They are found from southeastern Alaska down through the Canadian Rockies and into Montana, Colorado, and Washington.
They live in high mountain areas with cliffs and steep rock up which they escape predators.
They have long, thick, white coats. Both sexes have long, thick, black horns. They have large, rounded hooves with thick pads that help them grip the rocks as they travel. The males are larger reaching 185 pounds and almost 6 feet long.
They live in herds in the winter, spreading out in the spring. They are often found alone in summer, or a female with young. During mating season the males fight over females by stabbing at each other with pointed horns.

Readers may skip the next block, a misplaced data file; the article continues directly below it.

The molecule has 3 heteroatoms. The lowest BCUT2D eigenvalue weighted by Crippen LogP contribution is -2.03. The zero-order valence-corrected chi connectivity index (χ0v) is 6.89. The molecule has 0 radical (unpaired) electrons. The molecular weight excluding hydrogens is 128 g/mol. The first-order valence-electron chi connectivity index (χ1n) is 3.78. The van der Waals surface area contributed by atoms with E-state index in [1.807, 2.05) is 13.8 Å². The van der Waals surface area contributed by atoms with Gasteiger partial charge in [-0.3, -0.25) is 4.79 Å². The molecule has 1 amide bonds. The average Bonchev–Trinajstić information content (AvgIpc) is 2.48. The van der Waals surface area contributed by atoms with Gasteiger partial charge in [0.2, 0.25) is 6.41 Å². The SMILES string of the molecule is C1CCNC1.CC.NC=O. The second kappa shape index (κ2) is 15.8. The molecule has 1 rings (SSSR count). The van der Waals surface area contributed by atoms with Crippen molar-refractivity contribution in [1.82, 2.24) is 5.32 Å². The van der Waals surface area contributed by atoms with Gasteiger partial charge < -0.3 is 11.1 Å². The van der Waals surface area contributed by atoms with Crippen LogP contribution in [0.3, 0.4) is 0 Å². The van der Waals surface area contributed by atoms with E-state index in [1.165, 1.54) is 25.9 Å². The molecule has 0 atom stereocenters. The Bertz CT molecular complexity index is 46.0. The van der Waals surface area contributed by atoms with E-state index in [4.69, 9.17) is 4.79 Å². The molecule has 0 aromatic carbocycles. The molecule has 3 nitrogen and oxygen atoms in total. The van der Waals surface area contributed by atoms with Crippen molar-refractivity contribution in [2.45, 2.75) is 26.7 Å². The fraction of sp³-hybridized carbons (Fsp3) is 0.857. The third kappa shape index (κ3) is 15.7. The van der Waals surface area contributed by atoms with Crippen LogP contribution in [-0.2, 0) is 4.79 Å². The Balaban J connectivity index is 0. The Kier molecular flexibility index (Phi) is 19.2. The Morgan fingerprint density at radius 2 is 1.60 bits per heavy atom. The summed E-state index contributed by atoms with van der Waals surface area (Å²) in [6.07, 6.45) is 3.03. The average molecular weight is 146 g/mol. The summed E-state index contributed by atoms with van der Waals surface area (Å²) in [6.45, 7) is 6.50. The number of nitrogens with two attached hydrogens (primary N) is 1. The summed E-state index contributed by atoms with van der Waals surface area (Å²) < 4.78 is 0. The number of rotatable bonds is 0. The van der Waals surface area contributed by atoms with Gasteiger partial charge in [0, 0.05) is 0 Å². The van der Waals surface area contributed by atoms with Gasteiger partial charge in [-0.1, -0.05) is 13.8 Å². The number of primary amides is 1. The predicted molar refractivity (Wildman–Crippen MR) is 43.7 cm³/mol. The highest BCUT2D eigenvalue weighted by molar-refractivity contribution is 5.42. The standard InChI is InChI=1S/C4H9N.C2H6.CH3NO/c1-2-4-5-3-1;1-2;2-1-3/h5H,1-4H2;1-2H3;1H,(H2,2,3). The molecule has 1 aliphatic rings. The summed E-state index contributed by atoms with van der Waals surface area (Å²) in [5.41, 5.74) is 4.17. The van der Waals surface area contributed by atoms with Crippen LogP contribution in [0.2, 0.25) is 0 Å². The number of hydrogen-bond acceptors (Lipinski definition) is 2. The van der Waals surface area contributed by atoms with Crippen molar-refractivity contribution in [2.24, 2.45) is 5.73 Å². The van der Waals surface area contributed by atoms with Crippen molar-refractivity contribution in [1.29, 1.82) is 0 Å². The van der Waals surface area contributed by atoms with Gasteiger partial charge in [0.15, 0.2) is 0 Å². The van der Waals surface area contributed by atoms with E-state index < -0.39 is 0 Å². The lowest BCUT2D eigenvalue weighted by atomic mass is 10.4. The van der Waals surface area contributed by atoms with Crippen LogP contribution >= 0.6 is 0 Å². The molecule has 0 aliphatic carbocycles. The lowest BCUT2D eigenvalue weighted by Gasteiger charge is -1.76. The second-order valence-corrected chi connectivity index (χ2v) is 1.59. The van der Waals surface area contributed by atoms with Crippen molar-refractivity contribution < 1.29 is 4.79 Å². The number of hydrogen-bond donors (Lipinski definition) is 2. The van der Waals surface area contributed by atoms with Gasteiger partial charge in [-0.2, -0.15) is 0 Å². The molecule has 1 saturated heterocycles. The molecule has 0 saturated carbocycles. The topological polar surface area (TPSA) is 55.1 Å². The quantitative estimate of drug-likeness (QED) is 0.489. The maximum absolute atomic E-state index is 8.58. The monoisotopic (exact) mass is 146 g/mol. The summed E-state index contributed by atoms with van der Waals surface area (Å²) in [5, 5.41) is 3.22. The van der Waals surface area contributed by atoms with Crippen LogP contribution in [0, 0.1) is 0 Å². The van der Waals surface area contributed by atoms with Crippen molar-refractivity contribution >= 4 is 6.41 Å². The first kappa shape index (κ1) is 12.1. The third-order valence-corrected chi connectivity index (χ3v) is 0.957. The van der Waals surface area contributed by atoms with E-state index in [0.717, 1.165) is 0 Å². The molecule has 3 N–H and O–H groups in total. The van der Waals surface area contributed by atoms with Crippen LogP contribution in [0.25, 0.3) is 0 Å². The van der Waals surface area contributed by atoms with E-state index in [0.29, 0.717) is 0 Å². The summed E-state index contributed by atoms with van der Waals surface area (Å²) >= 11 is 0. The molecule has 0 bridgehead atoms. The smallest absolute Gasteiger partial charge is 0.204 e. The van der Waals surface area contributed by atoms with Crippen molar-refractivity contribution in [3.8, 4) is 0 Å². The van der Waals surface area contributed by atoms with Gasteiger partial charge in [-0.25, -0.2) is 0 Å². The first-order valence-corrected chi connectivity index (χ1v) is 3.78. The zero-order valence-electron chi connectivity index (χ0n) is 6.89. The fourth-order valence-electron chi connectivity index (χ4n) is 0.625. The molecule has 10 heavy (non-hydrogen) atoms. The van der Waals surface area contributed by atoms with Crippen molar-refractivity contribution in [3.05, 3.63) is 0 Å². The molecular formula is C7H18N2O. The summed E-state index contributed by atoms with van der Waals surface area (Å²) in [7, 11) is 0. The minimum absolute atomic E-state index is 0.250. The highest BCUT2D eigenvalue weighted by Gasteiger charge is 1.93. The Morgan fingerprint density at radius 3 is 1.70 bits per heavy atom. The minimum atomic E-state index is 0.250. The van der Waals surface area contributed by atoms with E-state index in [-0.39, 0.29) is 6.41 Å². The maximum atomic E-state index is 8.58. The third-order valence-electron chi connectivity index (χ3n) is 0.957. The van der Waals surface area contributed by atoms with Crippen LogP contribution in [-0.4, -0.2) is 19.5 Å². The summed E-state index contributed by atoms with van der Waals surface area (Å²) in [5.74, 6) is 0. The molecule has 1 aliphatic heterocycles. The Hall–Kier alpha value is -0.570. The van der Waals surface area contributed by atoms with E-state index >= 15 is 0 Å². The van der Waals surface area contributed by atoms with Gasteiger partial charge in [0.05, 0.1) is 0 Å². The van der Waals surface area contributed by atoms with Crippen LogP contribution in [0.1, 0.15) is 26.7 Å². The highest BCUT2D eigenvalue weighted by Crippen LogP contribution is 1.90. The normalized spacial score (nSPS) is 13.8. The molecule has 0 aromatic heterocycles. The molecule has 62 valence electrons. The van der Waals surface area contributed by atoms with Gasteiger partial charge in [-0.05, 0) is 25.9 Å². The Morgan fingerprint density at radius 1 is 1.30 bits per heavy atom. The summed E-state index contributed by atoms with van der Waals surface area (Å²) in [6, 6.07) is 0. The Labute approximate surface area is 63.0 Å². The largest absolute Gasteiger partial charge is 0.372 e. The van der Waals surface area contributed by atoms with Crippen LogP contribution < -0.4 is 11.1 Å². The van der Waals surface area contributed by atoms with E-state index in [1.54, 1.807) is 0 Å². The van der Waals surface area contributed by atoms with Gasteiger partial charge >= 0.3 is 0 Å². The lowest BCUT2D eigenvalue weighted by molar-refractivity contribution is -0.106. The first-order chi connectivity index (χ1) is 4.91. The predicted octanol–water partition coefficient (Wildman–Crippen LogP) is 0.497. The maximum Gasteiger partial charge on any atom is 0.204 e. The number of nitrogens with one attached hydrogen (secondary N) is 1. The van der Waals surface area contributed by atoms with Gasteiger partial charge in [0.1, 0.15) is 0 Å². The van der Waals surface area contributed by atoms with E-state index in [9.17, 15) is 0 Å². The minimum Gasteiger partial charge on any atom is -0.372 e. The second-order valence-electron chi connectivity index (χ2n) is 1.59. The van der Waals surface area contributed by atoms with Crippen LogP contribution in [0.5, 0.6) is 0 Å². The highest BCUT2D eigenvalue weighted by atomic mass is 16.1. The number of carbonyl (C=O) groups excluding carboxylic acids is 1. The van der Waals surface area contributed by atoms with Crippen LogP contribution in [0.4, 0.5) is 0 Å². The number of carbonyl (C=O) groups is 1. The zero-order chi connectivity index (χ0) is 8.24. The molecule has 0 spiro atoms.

They eat plants in their habitat, including grass, moss, lichens, wildflowers and shrubs.
Wolves, mountain lions, and eagles can kill kids and will sometimes take adults.
Females are pregnant for up to 6 months (gestation). They have 1-3 kids by June. The kids can climb on rocks almost right after they are born. This is important to protect themselves from predators. Females will find a very steep, rocky place to give birth to avoid predators.
They live up to 15 years in the wild. They are listed as Lower Risk - least concern.
Species: Oreamnos americanus
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Amsel, Sheri. "Mountain Goat " Exploring Nature Educational Resource ©2005-2023. December 4, 2023
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